Top diplomats of China, Japan to visit Washington ahead of US-North Korea summit

Chinese Foreign Minister Wang Yi will discuss issues concerning both the US and China with US ranking officials in Washington. PHOTO: AFP

SEOUL (THE KOREA HERALD/ASIA NEWS NETWORK) - Top diplomats of China and Japan will visit Washington on Wednesday (May 23), media outlets reported Tuesday (May 22), ahead of a US-North Korea summit in June.

Chinese Foreign Minister Wang Yi will discuss issues concerning both the US and China with US ranking officials in Washington on Wednesday, a local media outlet reported, citing an unnamed source.

North Korea's denuclearisation, which is the main agenda item of the summit, will be discussed in Washington, according to the report.

Wang's visit comes as North Korea takes a harsher tone, threatening to scrap the meeting and taking issue with South Korea-US joint military exercises and denuclearisation plans Washington may be considering.

Experts say that Beijing likely wants to clarify its position regarding Trump's comments that China may be connected to recent developments surrounding North Korea through Wang's visit.

"China will explain it is not pushing North Korea to shift to a hard-line position, and Beijing is probably taken aback with Trump deflecting blame (for the current situation) toward them," said Go Myong Hyun, a research fellow at the Asan Institute for Policy Studies, adding that North Korea's denuclearisation and ongoing US-China trade issues would be the main topics discussed in Washington.

"Though it may seem China has massive clout over North Korea, it is actually North Korea that has the upper hand in the situation surrounding denuclearisation. The two surprise meetings between Xi Jinping and North Korean leader Kim Jong Un were actually arranged by Kim," he added.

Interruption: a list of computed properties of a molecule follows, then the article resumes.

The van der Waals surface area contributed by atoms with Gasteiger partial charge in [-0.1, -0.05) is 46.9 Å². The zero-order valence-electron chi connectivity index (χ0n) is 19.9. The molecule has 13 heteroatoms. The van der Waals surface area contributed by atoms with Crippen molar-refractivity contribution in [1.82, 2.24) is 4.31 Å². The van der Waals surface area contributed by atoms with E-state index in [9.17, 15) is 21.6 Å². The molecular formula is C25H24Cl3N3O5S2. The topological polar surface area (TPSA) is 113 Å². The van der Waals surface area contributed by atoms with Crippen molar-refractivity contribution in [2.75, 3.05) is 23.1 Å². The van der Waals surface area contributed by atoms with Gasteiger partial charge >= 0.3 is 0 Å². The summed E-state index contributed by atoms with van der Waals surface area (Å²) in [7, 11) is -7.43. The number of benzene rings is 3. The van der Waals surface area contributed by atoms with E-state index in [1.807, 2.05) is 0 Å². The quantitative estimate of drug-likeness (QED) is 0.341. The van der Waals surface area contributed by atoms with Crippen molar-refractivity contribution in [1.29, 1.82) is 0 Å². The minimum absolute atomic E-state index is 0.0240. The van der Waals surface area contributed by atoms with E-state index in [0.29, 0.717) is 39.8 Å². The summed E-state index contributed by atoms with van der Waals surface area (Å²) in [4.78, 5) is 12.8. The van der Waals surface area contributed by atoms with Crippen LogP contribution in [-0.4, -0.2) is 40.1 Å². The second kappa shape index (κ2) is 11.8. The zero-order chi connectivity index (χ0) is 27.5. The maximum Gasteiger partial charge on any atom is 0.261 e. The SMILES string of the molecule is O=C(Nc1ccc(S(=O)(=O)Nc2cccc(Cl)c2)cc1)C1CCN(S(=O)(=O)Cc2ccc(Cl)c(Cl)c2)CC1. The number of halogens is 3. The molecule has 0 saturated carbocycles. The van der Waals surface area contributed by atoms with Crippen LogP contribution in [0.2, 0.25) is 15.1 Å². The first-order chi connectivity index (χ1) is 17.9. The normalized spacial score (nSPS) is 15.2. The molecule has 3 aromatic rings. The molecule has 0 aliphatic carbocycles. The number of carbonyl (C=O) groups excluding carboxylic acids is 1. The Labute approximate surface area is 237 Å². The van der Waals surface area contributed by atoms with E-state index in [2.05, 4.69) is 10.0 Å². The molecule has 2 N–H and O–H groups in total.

Regarding the gap in Pyongyang and Washington's ideas on denuclearisation, Wang said it's crucial for both to "work towards the same direction, not the opposite," and that measures North Korea has taken to "ease tension on the Korean Peninsula should be acknowledged."

He said that "all parties, especially the United States, should cherish this opportunity for peace and should not work as a barrier."

The US has been expressing its preference for a swift and stringent denuclearisation process, as well as the complete dismantlement of the North's nuclear programme, while the North has been asking for a "phased and synchronous" method.

Japanese Foreign Minister Taro Kono's Washington trip will also fall in the same timeframe as Wang's, after changing his plan upon receiving the news that US Secretary of State Mike Pompeo would not attend the G-20 meeting in Argentina, reports said, citing Japan's Kyodo News.

Kono's initial plan was to meet Pompeo on the sidelines of the G-20 meeting, to discuss North Korea issues. He also recently expressed hope to share views on the US-North Korea summit.

Kono will deal with long-standing issue of Japanese nationals abducted by North Korean agents in the 1970s and 1980s, but the actual message will be to remind the US not to yield to the North's preferred steps toward denuclearisation, according to Go.

"The talks on expanding the US-North Korea summit agenda items to the issue of Japanese abductees will be raised at the table, but beneath it all, the core message will be not to be convinced by the North's request for 'phased and synchronous' measures," Go said.

Wang and Kono's visits comes on the heels of a meeting between Trump and South Korean President Moon Jae In in Washington early Wednesday.

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